The Real Cost Of Store Credit

MacysDenise Siegel walked to the sales clerk at Macy’s, ready to buy a new suit for work, when she was given an option: Apply for a Macy’s credit card and save upwards of 20 percent on the purchase. It sounded like she couldn’t lose, but when her bill came, she did a double take. The statement said she would be charged $2 a month if she didn’t pay the full balance, making the annual interest rate 750 percent. “I decided to cancel it,” Siegel, of Lakewood, said. “Their bargains are not worth (it) if you have to go through this rigamarole.”

Shoppers cramming into stores this holiday season likely will be offered discounts if they sign up for the merchants’ credit cards. The discounts can be tempting, but experts warn that these cards typically have high interest rates and low limits that could hurt consumers’ credit scores.

“The sizzle sounds great, but when you get to the meat of the offer, it’s not that good,” said Bill Hardekopf, chief executive officer of, a Web site based in Birmingham, Ala., that tracks credit cards.

Their warnings come as consumers face more obstacles to obtain credit. Banks, hurt by the recession, are raising interest rates, adding fees and reining in their approvals, the Federal Reserve Board said.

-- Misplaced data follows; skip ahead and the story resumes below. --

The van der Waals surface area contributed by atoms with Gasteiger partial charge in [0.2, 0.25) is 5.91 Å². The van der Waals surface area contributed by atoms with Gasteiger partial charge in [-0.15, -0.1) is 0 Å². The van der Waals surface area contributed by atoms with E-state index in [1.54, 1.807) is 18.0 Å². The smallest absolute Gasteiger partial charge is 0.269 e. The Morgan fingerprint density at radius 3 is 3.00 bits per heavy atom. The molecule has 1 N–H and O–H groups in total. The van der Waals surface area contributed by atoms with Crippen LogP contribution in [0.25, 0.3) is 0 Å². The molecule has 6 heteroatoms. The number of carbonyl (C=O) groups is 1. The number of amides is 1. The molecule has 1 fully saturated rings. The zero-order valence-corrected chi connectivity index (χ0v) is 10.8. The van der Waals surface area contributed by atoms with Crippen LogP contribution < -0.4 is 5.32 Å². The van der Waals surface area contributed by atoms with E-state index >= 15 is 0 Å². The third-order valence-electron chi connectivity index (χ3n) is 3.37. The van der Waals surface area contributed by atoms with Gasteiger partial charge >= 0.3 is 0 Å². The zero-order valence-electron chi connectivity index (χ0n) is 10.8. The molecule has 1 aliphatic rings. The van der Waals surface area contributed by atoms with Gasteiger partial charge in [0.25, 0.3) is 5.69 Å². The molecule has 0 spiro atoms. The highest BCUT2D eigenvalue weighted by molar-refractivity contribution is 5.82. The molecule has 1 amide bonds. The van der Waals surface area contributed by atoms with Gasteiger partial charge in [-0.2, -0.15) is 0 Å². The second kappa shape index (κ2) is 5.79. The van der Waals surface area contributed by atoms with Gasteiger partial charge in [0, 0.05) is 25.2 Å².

Store credit cards, in which a retailer will either contract out the business to a bank or operate it itself, are no different. There were 539 million store cards in 2008, down 2 percent from 2007. And consumers charged $143.1 billion in 2008, down 7 percent from 2007, according to The Nilson Report, an industry publication.

(The Nilson Report showed some retailers that operate in-house credit cards, such as Nordstrom and Target, still had sizable gains.)

Siegel said she had no problem re-establishing a Macy’s credit card that she had canceled long ago. The interest rate was 23.99 percent — higher than many other credit cards. But she figured it was worth it if she could receive a discount and pay off the balance each month.

When the November bill arrived, an item caught her eye. It said an interest charge of $2 would be added to her account if she paid less than the full balance. If that happened, the interest rate on her $99.24 purchase would have worked out to 750 percent. Read full article in APP.

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  1. if she wouldn’t get the card she would pay with cash on the spot. so why can’t she just pay it up at the end of the month. save herself the 20% and be left with no fees.

  2. If she hadn’t used her Macy’s credit card, how was she originally going to purchase the suit? With cash? Then, she should be fiscally mature to pay off her credit card statement each month.. or just don’t buy that suit. I have absolutely no sympathy of folks who charge on their credit card with no intention of paying it off and then complain when the store charges them interest. She had no business buying that suit if she couldn’t afford it. Go to a gemach instead or just pay cash the next time.

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